In the history of the Joe line, there are a few items that just stand out above all the rest. They are not always the best toys, the most fun to play with, or even the hardest to find. Instead, they are items that, for a multitude of reasons, have captured collectors' attentions and have been able to hold them to modern times. Many of the vehicles are the classics from the line's earliest years, though there are a few from later times. Mostly, though, they are the type of thing that is either completely original, amazing in scope, or versatile enough that they were able to function in a variety of environments. Such was the case with the original VAMP mold.
I have always viewed the Desert Striker as more of a utility vehicle than a combat jeep. The ammo boxes loaded on the front and the large drums on the back give this jeep a look of a support vehicle rather than a fast attack jeep. In a large collection, something like this can be a nice little addition as you may have need for a jeep that isn't as combative. However, for most collectors, this made the piece boring and of little use. Having a utility vehicles is not something that most collectors hold high on their lists. The original VAMP, though, remains the definitive combat jeep that was released in the Joe line. It's sleek design, cool gun and brash driver have kept it a classic to this day. That legacy only made this rendition of the jeep that much more disappointing. The original VAMP was daring and original. This Desert Striker seems clunky and dated. I think that mostly stems from the modifications to the mold. The roll bar is different, the back gun is gone and the front hood, while a cool little feature, takes away from the detail of the original. One thing I do like about this Desert Striker, though, is the mounted passenger gun. I always wanted mounted guns on my Joe vehicles. Early on, few vehicles had them. So, I often either glued or otherwise attached mounted weapons to my favorite vehicles. It gave them a play feature that I wanted. Having that little aspect has made the Desert Striker worth keeping around in my collection.
Mostly, I use the Striker as the utility type vehicle that I outlined above. Much of my Joeverse revolves around renegade criminals rather than a militarily strong Cobra. As such, many scenarios I play out involve those types of people attacking small units of Joes. In cases where Cobra is involved, they usually target smaller, less defended Joe units as a way to ensure success. In both of these cases, the Desert Striker works well. I also use it as part of my police forces. The Striker includes several little spiked balls. I use these as tire-poppers to stop fleeing criminals. The Striker can then also act as a fast pursuit vehicle that is capable of catching high speed motorcycles. It has the versatility that I usually look for in a vehicle, even if those purposes are somewhat mundane rather than specialized.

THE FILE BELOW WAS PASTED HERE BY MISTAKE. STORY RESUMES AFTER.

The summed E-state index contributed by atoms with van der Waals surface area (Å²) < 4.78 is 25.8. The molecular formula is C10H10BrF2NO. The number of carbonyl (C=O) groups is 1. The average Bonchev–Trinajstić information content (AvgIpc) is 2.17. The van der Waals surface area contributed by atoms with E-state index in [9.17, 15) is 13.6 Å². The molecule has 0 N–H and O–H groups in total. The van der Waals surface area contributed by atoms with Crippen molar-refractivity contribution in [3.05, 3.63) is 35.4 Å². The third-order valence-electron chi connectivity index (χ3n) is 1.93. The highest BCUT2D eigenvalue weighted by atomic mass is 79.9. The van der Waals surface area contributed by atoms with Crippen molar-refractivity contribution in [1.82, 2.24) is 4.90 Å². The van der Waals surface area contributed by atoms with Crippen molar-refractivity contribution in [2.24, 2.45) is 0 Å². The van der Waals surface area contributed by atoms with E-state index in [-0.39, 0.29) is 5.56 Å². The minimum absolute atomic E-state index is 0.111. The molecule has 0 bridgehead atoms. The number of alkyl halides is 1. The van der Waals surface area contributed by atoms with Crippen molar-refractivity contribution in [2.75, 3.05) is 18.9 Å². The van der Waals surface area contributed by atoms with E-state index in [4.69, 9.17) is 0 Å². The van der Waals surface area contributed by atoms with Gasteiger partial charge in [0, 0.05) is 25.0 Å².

The Desert Striker really failed, though, in its choice of driver. Originally, the Desert Striker was shown with a '92 Dusty figure repainted in desert colors. At the time, this mold was still sitting on retail pegs, so releasing it again seemed like overkill. However, I think just about every collector would have taken that figure over the one we actually received. The Striker included Flint. However, instead of utilizing his classic '85 mold or even his underrated '94 mold or trying to amalgamate a new version of the figure, Hasbro chose to repaint the awful Eco Warriors mold in desert colors. To make matters worse, they failed to include any accessories with the figure. Thus, collectors are left with one of the worst conceived figures in the history of the line. The poor choice of driver helped squash much of the little interest that was left in this item and helped ensure its place in obscurity.
Desert Strikers aren't too hard to find. They weren't bit sellers and they sat on many retail shelves for long periods of time. Collectors simply didn't take to the combination of the modified VAMP mold and the poor figure selection. As such, they remain cheap acquisitions for those collectors who either passed them by or weren't around when they were first offered. For the price, they are decent. But, Hasbro is about to release a repaint of this jeep, along with a Whirlwind and 3 figures as a Toys R Us exclusive. So, anyone who missed out on it will have another chance at it in a paint scheme that is more versatile than the Desert theme. After that, if they are going to resurrect the VAMP, I would hope that it would be either as a Cobra vehicle or the original mold. I think those would be well received despite the fact that this new VAMP will likely end up as a pegwarmer in most of the nation.